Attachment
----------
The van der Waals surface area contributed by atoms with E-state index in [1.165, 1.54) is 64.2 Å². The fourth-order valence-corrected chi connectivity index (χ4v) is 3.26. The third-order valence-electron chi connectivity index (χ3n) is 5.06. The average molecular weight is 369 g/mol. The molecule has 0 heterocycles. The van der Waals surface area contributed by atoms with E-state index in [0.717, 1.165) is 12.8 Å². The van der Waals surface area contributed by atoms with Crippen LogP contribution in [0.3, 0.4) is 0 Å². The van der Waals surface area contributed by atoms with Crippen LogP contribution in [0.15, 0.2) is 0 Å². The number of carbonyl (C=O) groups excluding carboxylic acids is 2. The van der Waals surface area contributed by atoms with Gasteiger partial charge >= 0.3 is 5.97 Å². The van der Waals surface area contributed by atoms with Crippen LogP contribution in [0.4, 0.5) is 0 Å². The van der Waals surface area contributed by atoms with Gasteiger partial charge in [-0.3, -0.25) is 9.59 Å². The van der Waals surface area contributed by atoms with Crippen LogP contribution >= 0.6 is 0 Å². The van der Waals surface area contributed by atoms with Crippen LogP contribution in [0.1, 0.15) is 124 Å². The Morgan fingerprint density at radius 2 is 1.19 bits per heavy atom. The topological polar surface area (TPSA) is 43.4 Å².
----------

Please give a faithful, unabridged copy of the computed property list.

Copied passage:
The van der Waals surface area contributed by atoms with E-state index in [1.165, 1.54) is 64.2 Å². The fourth-order valence-corrected chi connectivity index (χ4v) is 3.26. The third-order valence-electron chi connectivity index (χ3n) is 5.06. The average molecular weight is 369 g/mol. The molecule has 0 heterocycles. The van der Waals surface area contributed by atoms with E-state index in [0.717, 1.165) is 12.8 Å². The van der Waals surface area contributed by atoms with Crippen LogP contribution in [0.3, 0.4) is 0 Å². The van der Waals surface area contributed by atoms with Crippen LogP contribution in [0.15, 0.2) is 0 Å². The number of carbonyl (C=O) groups excluding carboxylic acids is 2. The van der Waals surface area contributed by atoms with Gasteiger partial charge >= 0.3 is 5.97 Å². The van der Waals surface area contributed by atoms with Crippen LogP contribution in [0.4, 0.5) is 0 Å². The van der Waals surface area contributed by atoms with Gasteiger partial charge in [-0.3, -0.25) is 9.59 Å². The van der Waals surface area contributed by atoms with Crippen LogP contribution >= 0.6 is 0 Å². The van der Waals surface area contributed by atoms with Crippen LogP contribution in [0.1, 0.15) is 124 Å². The Morgan fingerprint density at radius 2 is 1.19 bits per heavy atom. The topological polar surface area (TPSA) is 43.4 Å².